Get The Story Down
Over the last fifteen plus years, I've had many opportunities to interview book authors and talk with them about how they practice their craft. Whether fiction or nonfiction, I've always been interested in how they start the process.
Gilbert Morris, a prolific novelist, told me about his unusual technique. He creates an outline of his story and knows the background on his characters. Then he sits quietly at his desk with a tape recorder and orally records his novel. The tapes are transcribed and he takes this oral storytelling as the foundation to begin his rewriting process. Gil Morris told me about Sidney Sheldon, the bestselling author who also uses this technique. Yesterday at the age of 89, Sheldon died. His initial technique to start his writing process was tucked into the Associated Press story: "Unlike other novelists who toiled over typewriters or computers, he dictated 50 pages a day to a secretary or a tape machine. He corrected the pages the following day, continuing the routine until he had 1,200 to 1,500 pages. ''Then I do a complete rewrite-- 12 to 15 times,'' he said. ''I spend a whole year rewriting.'' Several of his novels became television miniseries, often with the author as producer."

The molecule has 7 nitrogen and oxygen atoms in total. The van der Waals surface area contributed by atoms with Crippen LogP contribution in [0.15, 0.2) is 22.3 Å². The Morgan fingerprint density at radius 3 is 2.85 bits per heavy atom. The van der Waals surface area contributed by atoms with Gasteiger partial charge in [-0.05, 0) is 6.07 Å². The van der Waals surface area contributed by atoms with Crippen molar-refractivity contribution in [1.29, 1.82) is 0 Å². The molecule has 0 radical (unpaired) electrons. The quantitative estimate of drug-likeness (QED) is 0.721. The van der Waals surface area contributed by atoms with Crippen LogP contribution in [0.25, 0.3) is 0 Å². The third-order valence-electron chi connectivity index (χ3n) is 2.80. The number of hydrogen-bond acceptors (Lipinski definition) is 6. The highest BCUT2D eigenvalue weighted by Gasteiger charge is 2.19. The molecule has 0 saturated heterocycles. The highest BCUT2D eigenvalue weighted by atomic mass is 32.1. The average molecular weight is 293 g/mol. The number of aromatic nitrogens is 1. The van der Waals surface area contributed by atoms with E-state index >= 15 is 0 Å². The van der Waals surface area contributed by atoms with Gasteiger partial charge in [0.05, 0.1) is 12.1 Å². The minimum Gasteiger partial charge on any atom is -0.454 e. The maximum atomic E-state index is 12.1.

I have a full profile about Morris planned for an upcoming issue of Right Writing News, my free Ezine which is only available to subscribers. If you haven't subscribed, follow this link and get a free bonus 150 page Ebook called Ezine Marketing Magic.
Each novelist has to find their own rhythm and storytelling technique. It's the same for the nonfiction author about how they practice their craft. There are many different ways to get the story down for the first draft. You have to determine which way works for you--your ability, your lifestyle and your available time to write.